Truth in Lending Act (TILA)

The Truth in Lending Act (TILA) is a federal law that regulates consumer loans. It was passed to ensure consumers understand the cost of their loan. It also provides special protections for mortgages, credit cards, and other types of credit. When companies violate TILA, they are liable for various types of damages.

If you think your rights under TILA were violated, contact BCJ Law for help. To get a free case review from our consumer loan attorney, call 1-800-997-5561 or complete our contact form.

What loan disclosures does TILA require?

The main purpose of the TILA is to help consumers understand the cost of financing. To do this, TILA requires cost disclosures when applying for a loan. The most important disclosures include:

  • Finance Charge: the "finance charge" is the total cost of taking out your loan. It includes the total amount of interest you'll pay over the life of the loan, and things like service charges and other amounts that you must pay to take out the loan.
  • Annual Percentage Rate (APR): the "APR" is the cost or your loan expressed at an annual rate. Sometimes, the APR is equal to your interest rate. Other times, it is not, especially if there are fees you must pay to get a loan, or if your interest rate is determined using a method other than simple interest, like a discount or add-on rate.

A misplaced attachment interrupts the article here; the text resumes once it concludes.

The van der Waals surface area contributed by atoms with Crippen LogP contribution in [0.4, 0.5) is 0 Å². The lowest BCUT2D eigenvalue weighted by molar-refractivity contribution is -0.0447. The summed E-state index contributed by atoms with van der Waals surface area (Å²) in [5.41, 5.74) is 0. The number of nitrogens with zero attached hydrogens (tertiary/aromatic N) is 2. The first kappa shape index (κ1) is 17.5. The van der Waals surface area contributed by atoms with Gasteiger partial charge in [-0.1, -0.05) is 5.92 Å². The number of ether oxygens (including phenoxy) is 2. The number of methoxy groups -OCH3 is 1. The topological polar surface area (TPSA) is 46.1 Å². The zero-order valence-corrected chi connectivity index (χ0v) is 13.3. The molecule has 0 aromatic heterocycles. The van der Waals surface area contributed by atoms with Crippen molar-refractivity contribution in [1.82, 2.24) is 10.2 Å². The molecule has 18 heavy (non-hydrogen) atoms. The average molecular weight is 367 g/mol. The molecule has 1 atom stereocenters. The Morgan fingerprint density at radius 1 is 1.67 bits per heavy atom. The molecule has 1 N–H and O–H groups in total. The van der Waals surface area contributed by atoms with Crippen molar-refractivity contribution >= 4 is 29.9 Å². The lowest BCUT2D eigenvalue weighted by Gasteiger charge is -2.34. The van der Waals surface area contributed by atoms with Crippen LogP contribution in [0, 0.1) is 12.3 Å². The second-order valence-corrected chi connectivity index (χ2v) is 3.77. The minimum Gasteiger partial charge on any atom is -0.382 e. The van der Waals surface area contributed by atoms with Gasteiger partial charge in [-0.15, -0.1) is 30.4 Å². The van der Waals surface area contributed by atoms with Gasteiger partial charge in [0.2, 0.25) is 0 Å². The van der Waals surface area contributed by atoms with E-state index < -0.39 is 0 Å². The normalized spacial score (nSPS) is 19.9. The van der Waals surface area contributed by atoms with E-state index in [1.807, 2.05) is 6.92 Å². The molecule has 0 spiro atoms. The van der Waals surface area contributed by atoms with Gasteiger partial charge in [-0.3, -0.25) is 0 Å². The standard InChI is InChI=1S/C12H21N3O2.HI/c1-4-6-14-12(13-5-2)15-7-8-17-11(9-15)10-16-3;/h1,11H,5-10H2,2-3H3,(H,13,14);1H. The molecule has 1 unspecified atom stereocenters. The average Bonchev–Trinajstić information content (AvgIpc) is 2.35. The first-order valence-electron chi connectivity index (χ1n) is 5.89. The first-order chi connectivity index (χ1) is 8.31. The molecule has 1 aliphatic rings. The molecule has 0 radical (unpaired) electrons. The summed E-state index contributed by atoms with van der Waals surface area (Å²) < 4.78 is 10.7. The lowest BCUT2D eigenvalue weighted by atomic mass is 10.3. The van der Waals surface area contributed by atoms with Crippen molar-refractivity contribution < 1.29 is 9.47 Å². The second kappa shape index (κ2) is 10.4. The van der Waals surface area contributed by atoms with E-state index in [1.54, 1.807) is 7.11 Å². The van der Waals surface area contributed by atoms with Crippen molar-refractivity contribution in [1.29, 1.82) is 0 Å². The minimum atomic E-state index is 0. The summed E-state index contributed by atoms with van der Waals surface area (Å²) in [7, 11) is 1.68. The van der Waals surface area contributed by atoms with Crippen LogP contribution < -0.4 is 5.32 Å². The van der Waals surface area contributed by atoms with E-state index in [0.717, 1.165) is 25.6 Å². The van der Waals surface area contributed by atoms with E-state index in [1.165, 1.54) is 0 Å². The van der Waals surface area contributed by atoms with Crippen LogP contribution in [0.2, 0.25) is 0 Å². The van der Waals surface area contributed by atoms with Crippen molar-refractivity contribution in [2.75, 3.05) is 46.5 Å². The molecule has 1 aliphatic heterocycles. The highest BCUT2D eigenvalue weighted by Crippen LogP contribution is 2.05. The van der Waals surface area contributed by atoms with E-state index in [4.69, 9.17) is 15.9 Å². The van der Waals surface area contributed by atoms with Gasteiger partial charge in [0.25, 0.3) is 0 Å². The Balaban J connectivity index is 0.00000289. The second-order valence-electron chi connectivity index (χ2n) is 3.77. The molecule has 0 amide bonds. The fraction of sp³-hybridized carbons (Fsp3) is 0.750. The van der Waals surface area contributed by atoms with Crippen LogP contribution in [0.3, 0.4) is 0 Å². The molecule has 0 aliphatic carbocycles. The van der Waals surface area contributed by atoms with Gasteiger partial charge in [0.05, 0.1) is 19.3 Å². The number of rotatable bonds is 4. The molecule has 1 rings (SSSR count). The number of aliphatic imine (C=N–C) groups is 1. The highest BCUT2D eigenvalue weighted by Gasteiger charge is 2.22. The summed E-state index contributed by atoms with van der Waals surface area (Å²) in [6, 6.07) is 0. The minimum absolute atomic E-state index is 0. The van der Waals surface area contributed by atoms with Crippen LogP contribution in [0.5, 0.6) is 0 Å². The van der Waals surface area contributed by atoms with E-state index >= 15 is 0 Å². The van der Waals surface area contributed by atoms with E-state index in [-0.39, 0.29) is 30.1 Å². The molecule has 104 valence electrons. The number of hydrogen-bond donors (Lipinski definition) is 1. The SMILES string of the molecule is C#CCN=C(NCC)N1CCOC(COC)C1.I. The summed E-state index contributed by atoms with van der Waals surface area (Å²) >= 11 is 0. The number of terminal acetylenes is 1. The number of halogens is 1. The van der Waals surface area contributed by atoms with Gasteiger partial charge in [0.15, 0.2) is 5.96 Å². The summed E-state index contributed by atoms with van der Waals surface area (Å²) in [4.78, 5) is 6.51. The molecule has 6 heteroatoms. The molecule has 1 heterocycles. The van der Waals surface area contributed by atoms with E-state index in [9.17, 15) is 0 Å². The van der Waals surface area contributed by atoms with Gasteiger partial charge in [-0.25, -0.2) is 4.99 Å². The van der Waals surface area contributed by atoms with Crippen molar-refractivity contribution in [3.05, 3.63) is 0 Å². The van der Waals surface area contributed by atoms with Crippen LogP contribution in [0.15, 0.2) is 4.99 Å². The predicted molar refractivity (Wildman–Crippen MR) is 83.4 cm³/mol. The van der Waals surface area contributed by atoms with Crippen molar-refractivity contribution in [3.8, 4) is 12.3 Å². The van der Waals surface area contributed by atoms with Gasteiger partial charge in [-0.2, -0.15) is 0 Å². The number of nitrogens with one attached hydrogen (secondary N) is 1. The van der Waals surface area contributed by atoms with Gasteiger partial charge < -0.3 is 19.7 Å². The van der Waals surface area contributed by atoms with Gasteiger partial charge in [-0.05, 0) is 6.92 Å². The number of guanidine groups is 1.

• The Amount Financed: this is a disclosure required for personal loans, auto-loans, and other types of closed-end loans. It's basically the amount that you're borrowing.

What protections does TILA provide for mortgages?

In addition to requiring cost disclosures, TILA provides substantive protections for mortgage loans. Here are some of them:

  • Mortgage servicers must send periodic mortgage statements and notices when payment terms change.
  • Pre-payment penalties are prohibited.
  • Mortgage servicers must credit payments promptly
  • Mortgage originators must make ability to pay determinations.

What protections does TILA provide for credit cards?

In addition to requiring cost disclosures, TILA provides substantive protections for credit cards. Here are some of them:

What happens when companies violate TILA?

When companies violate TILA, they may be liable for actual damages and statutory damages. Actual damages provide compensation for monetary loss, anxiety, and stress caused by TILA violations. Statutory damages are award in various amounts depending on the violation at issue and the type of credit account you have. Visit our consumer loan page to see if BCJ Law can help.

Hire BCJ Law to help!

If you’re having problems with a mortgage, credit card, personal loan, auto loan, or some other consumer loan, contact BCJ Law for help. To get a free case review from our consumer loan attorney, call 1-800-997-5561 or complete our contact form.

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